4 chicken breasts
1 medium onion
1 ounce cashew nuts
4 large garlic cloves
1½ ounces ginger root
1 tablespoon poppy seeds
1 teaspoon cardamom
¾ teaspoon chili
½ teaspoon coriander
¼ teaspoon mace
½ teaspoon nutmeg
½ teaspoon salt
¼ teaspoon turmeric
½ tablespoon lemon juice
¼ cup milk
¼ cup plain yogurt

2 cups basmati rice
3½ cups water
2 bay leaves
1¾ cups water
1 cinnamon stick
2 tablespoons vegetable oil
½ cup ghee or butter
1 gram saffron (.035 ounce. Tiny but mighty, you bet.) or ½ teaspoon safflower

SPECIAL UTENSILS

spice grinder
sonic obliterator (essential for all sensitive chefs)

Takes about 3 hours. Serves 4.

PREPARATION

Cut each chicken breast in half. Dice onion. Put the following ingredients one at a time in spice grinder and grind until you get four different pastes: cashew nuts, garlic cloves, ginger root, and poppy seeds.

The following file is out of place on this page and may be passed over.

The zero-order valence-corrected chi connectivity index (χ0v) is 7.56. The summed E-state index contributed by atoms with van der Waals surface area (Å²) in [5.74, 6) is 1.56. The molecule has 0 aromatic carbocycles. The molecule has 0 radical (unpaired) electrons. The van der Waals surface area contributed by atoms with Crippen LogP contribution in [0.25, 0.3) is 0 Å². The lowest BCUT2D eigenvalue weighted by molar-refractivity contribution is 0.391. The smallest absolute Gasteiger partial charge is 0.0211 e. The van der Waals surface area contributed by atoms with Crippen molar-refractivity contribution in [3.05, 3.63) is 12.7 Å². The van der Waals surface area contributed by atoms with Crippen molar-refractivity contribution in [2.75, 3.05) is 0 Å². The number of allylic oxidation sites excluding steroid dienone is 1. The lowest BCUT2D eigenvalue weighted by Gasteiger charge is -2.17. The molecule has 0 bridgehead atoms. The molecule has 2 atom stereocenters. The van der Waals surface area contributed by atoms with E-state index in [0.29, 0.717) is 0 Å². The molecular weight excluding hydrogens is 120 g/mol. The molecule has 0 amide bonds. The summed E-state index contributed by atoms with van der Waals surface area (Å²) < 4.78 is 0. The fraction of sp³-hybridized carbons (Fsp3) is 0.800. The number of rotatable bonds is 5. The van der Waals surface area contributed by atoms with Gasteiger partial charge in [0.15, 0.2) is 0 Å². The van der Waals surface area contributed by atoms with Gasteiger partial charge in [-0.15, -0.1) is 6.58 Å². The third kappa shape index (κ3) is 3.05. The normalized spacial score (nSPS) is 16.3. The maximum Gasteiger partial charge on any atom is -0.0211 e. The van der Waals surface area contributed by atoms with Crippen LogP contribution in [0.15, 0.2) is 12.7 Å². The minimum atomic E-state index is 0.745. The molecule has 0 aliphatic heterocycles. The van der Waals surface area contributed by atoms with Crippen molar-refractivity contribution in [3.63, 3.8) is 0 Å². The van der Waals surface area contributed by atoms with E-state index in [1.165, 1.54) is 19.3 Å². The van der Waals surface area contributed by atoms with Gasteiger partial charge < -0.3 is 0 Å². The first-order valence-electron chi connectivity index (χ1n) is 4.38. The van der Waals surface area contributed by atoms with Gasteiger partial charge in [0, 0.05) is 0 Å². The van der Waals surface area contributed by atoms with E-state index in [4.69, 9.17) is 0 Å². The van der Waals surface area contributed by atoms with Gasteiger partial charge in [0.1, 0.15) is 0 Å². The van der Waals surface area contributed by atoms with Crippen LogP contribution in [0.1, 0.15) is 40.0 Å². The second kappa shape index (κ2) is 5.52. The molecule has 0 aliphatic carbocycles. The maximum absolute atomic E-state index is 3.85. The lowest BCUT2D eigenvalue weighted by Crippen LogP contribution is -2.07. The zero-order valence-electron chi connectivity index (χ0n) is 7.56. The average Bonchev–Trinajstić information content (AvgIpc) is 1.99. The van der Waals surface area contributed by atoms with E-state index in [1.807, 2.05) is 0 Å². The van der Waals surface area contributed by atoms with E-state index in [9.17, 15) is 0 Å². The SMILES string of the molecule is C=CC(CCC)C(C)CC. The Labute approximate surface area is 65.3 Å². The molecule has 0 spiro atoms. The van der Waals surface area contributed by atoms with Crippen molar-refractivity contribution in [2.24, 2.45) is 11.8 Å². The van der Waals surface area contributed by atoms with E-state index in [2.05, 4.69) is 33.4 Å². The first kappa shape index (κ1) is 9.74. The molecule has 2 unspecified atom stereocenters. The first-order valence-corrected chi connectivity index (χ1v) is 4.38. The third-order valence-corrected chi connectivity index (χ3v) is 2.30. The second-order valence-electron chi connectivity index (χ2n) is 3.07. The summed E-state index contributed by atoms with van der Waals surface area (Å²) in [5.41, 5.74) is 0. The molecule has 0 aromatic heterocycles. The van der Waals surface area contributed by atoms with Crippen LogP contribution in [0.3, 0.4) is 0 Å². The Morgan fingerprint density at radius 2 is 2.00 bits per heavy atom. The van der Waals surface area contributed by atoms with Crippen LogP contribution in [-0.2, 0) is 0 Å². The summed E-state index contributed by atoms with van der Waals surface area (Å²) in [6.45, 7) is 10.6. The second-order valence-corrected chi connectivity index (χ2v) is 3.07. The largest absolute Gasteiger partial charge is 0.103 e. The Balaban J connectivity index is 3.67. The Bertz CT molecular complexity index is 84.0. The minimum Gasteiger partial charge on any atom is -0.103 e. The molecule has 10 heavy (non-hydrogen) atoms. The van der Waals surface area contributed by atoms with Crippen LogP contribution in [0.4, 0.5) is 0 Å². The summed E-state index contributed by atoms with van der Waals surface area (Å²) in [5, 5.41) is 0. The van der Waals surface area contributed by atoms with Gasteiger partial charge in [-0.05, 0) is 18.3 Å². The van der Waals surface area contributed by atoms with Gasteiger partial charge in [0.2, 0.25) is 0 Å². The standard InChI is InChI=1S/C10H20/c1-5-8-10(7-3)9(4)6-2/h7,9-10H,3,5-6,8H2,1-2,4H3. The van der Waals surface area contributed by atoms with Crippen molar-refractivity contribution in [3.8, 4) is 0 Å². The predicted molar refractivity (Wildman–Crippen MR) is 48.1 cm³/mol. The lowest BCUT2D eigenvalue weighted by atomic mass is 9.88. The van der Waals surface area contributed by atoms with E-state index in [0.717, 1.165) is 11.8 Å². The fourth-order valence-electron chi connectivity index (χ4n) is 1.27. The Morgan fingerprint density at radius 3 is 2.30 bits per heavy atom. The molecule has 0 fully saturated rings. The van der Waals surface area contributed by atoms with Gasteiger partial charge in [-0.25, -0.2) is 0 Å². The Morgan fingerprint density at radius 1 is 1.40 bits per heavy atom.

Add chicken, onion, ginger paste, cashew paste, garlic paste, poppy-seed paste, cardamom, chili, coriander, mace, nutmeg, salt, turmeric, lemon juice, milk, and yogurt to large mixing bowl. Mix by hand until chicken pieces are well coated with spices. Marinate in refrigerator for at least 1 hour.

While chicken marinates, add rice and 3½ cups water to large bowl. Let rice set in water for 30 minutes, then drain water. Add bay leaves, cinnamon stick, and 1 cup water to pot. Bring to boil using high heat. Boil for 5 minutes. Remove bay leaves and cinnamon stick with tongs. This is the spicy water.

Add marinated chicken and vegetable oil to pan. Sauté chicken on medium-high heat for 5 minutes or until chicken starts to brown. Stir occasionally. Remove from heat. Add ghee, saffron, and drained rice to second pan. Sauté rice for about 5 minutes or until rice starts to splutter. Stir constantly.